Germany hosted a historic and record-breaking women’s European Championship final against host nation England at Wembley Stadium on Sunday.
Most important points:
- With Wembley’s capacity of 87,200, the audience for the final will comfortably break the highest participation in the Women’s European Championship ever
- The semi-final between England and Sweden peaked at 9.3 million viewers in the UK
- German captain Alexandra Popp was the hero for her side, scoring twice in the 2-1 win over France
Tickets for the final at London’s Wembley Stadium – with a capacity of 87,200 – are sold out. The stadium is the largest sports complex in the United Kingdom and the second largest stadium in Europe.
Anything close to a full house for the final would easily beat the all-time highest Euro-Euro entry, which currently stands at 68,871 for the opening game of this England v Austria tournament at Old Trafford.
The highest attendance ever for an international women’s soccer match is 90,185, for the final of the 1999 FIFA Women’s World Cup between the US and China.
The turnout and viewing figures were at an all-time high for the 2022 edition of the European Championship, and that trend continued in the two semi-finals.
The Lionesses’ 4-0 victory over Sweden drew the biggest crowd of all time for the semi-finals of the European Women’s Championship, with 28,624 in attendance at Bramall Lane.
The match also attracted a peak audience of 9.3 million across BBC television and streaming services – the largest audience for the tournament to date.
By comparison, the highest peak audience for women’s football in the UK is 11.7 million, when England lost to the United States in the semi-finals of the 2019 Women’s World Cup.
The semi-final between Germany and France drew 27,445 spectators in Milton Keynes on Wednesday, the highest number for a European Women’s European Championship semi-final that did not involve the host team.
It continues an overall trend of rising attendances for women’s football in Europe this year, with 91,553 and 91,648 attending the Champions League quarter and semi-finals hosted by Barcelona.
This year’s European Championship tournament is also by far the most attended tournament in history, with the previous total of 240,055 spectators during the group stage.
90,000 at Wembley: ‘Honestly, there’s nothing better’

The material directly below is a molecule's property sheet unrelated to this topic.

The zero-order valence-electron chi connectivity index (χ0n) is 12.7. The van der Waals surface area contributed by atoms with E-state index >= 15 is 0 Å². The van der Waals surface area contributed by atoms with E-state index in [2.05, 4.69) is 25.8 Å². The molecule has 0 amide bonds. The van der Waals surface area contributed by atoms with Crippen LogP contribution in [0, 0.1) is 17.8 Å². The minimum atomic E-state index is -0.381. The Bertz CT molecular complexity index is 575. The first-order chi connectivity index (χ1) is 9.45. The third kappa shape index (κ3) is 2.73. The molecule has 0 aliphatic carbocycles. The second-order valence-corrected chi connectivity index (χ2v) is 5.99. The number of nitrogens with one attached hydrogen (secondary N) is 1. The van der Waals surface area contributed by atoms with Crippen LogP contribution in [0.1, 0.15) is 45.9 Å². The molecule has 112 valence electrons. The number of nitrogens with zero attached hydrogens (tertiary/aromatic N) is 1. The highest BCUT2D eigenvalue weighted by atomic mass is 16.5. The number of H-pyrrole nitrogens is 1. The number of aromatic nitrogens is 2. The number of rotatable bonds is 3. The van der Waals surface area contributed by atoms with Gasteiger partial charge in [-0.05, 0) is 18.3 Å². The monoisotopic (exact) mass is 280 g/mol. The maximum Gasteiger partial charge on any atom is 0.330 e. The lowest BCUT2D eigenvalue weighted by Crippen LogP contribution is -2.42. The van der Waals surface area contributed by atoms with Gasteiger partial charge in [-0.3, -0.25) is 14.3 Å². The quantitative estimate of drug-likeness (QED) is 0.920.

German captain Alex Popp was the hero for her side on Wednesday, after the scores tied at 1-1 and both teams missed opportunities.
She had scored the opening goal for Germany in the 40th minute, but that lead lasted less than five minutes before France equalized. It was the first time that Germany had conceded to the tournament.
In the 76th minute, Popp again proved the difference by jumping above the French defense and sending a bouncing header into the French goal.
Popp has scored in all five of Germany’s matches so far – a new record – after missing the last two European Championships in 2013 and 2017 due to injuries.
Popp now takes on England’s Beth Mead with the two players who are the top scorers of the tournament, with six goals each.
“I can’t find the words. We played a crazy game, we threw in everything we had,” Popp told German broadcaster ZDF.
“We are now in the final against England for 90,000 at Wembley. Honestly, there is nothing better.”
A late wave wasn’t enough as France didn’t come close to what would have been a first major tournament final, having lost in the semi-finals of each of the World Cup, Olympic Games and European Championships.
Before the match, the German players posed with the number 19 shirt of winger Klara Bühl, who had started all four previous games but missed the semi-finals after testing positive for COVID-19 on Tuesday.
The decider between England and Germany will be the first women’s European Championship final to be held at Wembley, with the stadium hosting the men’s final twice, in 1996 and 2021.